last great race on Earth)，它的参赛队伍是由12至16只狗组成的拉雪橇队，负责驾驶这支雪橇队的男人或女人则叫做「musher」。这个比赛于每年三月的第一个星期六开跑，赛程起自南部的安克拉治，终于西部临白令海的诺姆；这段赛程会带着musher翻山越领，
Have you ever been in a race? How long was it?
How would you like to be in a race that is more than 1,000 miles long, involves treacherous climbs, and lasts for nine to 20 days in sub-zero temperatures, much of it in darkness and blinding winds? Sounds incredible? Well, that is what some people do every year in the Iditarod Trail Sled Dog Race in Alaska.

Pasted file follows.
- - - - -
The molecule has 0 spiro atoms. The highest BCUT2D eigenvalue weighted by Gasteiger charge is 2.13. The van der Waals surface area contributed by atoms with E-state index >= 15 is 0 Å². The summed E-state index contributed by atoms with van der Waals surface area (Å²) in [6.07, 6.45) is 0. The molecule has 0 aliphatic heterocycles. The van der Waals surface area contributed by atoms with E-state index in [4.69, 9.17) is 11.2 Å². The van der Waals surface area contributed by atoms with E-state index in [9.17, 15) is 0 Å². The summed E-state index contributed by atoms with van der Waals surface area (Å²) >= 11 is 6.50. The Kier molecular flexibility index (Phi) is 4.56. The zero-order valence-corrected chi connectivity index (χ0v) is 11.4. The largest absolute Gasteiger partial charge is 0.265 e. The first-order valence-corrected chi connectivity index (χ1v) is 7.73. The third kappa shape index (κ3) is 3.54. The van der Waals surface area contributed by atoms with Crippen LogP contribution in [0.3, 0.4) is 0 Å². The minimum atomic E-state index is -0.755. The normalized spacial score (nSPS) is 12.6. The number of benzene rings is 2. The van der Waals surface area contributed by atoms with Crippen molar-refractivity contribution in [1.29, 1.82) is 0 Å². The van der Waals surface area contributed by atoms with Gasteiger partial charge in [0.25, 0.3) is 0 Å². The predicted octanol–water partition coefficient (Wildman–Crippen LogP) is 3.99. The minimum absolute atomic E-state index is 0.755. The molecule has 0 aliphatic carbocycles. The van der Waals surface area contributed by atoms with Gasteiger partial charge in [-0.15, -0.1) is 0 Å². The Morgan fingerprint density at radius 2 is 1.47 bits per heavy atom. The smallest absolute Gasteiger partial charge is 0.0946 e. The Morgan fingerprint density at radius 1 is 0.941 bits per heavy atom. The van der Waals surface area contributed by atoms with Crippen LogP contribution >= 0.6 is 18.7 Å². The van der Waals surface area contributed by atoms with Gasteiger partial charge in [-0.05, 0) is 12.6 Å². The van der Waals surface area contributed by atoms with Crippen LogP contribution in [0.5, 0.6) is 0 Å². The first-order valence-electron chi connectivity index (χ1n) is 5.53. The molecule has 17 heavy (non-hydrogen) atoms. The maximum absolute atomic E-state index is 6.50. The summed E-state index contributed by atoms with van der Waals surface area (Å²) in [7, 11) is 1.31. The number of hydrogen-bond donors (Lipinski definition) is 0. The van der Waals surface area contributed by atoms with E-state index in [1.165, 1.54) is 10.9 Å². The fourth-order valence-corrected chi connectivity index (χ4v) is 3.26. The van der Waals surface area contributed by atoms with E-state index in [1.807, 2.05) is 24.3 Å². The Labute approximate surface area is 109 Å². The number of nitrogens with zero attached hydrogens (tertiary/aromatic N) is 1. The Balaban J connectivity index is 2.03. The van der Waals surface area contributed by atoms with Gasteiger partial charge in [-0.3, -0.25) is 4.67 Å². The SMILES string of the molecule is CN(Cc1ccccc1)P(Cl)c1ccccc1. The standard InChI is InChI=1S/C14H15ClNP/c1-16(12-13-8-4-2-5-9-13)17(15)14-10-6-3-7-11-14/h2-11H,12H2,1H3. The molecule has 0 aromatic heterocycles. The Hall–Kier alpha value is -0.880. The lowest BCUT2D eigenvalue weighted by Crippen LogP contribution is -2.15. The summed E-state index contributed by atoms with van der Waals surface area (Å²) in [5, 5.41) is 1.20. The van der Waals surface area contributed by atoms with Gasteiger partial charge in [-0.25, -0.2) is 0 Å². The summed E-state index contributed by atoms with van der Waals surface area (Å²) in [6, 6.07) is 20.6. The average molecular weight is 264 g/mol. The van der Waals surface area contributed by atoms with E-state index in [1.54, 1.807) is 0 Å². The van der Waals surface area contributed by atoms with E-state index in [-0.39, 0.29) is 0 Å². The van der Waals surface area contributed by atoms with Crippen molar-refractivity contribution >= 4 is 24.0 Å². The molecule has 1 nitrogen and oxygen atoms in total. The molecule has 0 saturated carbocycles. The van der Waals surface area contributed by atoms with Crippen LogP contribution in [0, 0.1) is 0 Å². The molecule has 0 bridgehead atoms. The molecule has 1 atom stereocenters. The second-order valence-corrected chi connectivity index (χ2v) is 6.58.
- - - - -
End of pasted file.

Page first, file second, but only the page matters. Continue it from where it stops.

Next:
Called "the last great race on Earth," the Iditarod (pronounced eye-DIT-a-rod) consists of teams of 12 to 16 dogs pulling a sled driven by a man or woman, called a "musher." The race, which begins on the first Saturday every March, runs from Anchorage in the south to Nome on the western Bering Sea. The journey takes the mushers over mountains, through dense forests, and across frozen rivers and tundra. Each year 50 to 80 mushers leave the starting gate, and for many of them their main goal is just to complete the race. The Iditarod is the ultimate test of humans and animals against nature.